Red Sox Chick/Toeing the Rubber

Because you always need a backup plan

Who’s number one?

Keep the faith, peeps! (Photo courtesy of Kelly O'Connor and used with permission)

Well at least no one can complain about Big Papi.

One of the things that kept coming up the most last night was in regard to John Lackey.  (Which I have no argument with right now.  He did not look good at all last night.  Of course, Jon Lester looked like crap on Friday but gets the free pass from most because “It’s April” but that’s for a whole other rant.)  Now, he was bad last night.  No way to sugar coat it.  But many people wrote that he isn’t a number two starter (many 9 year-olds might disagree).  So it got me to thinking about the purpose of labeling your pitchers by the order in which they start.  I’m not really getting how this would, ultimately, be all that important to any part of the game except the pitcher’s psyche.

I know it’s a big deal to be told you’re the number one guy.  Pitching on Opening Day is a tremendous honor and a badge of pride that your manager considers you the best in the rotation.  What I don’t get is anything after that.  I mean think about it.  With scheduled days off, rainouts and rotation juggling when the team goes against another team with big guns in their rotation, the order in which pitchers are placed really seems meaningless to me.

This isn’t to criticize those who were wondering why Lackey is number two.  Because, frankly, I had it in my head up until probably Thursday that Clay Buchholz would be pitching last night (and then pitching on Opening Day at Fenway).  So I was as baffled as anyone that Terry Francona put Lackey in the two spot.  But reflecting on my own feelings is also how I come to ask the question about the importance. Aside from POSSIBLY a win last night (which I’m not prepared to state as fact given how things have gone this weekend) what would the difference have been between putting Clay on the mound Saturday and Lackey on the mound Sunday?  Especially in the opening days of the season, would it be that big a difference between Lackey losing yesterday or today?

I just think placement for specific games is more important than the “official” spot in the rotation.  Man, I don’t care if Lackey is number two or number five, I just want him to pitch well.  (The same goes for the rest of them.)  I certainly think Lester earned the nod on Friday as a sign of respect for what he accomplished last year but it doesn’t matter to me if he starts the rotation or follows someone else because, frankly, the only time being first mattered was Friday.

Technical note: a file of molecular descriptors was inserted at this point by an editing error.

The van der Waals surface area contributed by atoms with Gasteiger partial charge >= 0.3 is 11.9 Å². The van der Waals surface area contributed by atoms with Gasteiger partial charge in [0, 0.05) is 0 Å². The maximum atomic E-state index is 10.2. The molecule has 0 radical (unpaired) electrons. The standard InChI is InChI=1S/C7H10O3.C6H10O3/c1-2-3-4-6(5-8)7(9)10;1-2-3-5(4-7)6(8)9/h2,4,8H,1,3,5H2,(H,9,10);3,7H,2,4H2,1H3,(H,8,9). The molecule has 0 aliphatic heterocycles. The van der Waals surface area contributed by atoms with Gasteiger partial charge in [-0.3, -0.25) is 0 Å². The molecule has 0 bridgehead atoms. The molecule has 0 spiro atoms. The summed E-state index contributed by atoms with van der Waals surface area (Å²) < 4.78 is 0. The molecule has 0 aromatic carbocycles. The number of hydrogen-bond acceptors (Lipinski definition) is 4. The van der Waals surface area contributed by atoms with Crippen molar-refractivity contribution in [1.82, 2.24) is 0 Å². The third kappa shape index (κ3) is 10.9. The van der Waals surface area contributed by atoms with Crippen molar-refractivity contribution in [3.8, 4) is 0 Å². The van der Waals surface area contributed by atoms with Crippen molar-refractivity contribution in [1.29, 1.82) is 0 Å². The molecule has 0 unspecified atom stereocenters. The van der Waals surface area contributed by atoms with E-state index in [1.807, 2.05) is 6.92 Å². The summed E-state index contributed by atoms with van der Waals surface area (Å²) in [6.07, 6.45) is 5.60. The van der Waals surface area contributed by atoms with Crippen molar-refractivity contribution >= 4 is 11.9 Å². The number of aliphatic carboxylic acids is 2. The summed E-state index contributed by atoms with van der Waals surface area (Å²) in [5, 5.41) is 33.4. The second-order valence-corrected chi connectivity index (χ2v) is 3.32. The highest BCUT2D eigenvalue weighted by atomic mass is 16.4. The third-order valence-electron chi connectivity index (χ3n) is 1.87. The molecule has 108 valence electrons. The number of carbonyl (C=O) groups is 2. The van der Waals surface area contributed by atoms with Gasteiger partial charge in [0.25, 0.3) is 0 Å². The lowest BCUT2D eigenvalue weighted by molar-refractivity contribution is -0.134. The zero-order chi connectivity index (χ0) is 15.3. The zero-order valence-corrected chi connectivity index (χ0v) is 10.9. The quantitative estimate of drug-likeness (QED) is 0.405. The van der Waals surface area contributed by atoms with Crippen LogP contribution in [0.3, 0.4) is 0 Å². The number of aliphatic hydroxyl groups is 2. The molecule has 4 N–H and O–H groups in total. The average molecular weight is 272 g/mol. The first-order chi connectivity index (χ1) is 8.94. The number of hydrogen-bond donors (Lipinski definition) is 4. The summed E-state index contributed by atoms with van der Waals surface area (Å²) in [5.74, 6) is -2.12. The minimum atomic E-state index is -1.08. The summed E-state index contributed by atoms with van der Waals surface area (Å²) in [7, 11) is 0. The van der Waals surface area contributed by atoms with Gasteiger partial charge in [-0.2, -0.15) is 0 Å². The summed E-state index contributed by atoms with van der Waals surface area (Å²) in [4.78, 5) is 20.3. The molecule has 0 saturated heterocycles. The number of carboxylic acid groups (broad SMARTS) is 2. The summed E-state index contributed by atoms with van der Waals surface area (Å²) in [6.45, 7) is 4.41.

The next time the order of the rotation will mean anything is when the playoffs begin. I’m willing to through caution to the wind until then.


April 3, 2011 - Posted by | 2011 | , , , , ,


  1. Arranging a pitching rotation successfully against competition, over the course of 162 games, some of which are on the road, days and nights is to say we will all win the lottery if only we pick the right numbers, months in advance of actually plunking down the cash for the ticket.

    Our first two goes in the new season had the offense, specifically one Mr. Gonzalez living up to the hype the media heaped on him, while Mr. Crawford is getting raised eyebrows from the same crowd. Gee, that’s new, right?

    There’s something to be said about the Sox starting pitching, which is, both guys were lousy. but there’s also something to be said about the Texas bop, which is not to be taken lightly; they’re really good and showed that the slightest mistake a pitcher makes, they’ll jump all over.

    It’s too early in the season, but I know that Lackey and Lester (sounds like an ambulance chaser law firm, doesn’t it?), will turn in good performances, and so will Crawford… 50 ~ 50 ~ 62

    Comment by Tru | April 3, 2011 | Reply

  2. Agreed. If we can’t get two out of three against woeful Cleveland, then I start to panic. Getting smacked around by good hitters, while not preferable to getting them out, is nothing to be ashamed of. Good hitters hit you because they are good. That being said, I’m not sure I trust Lackey to beat anybody right now.

    Comment by Michael | April 3, 2011 | Reply

Leave a Reply

Please log in using one of these methods to post your comment: Logo

You are commenting using your account. Log Out /  Change )

Google+ photo

You are commenting using your Google+ account. Log Out /  Change )

Twitter picture

You are commenting using your Twitter account. Log Out /  Change )

Facebook photo

You are commenting using your Facebook account. Log Out /  Change )


Connecting to %s

%d bloggers like this: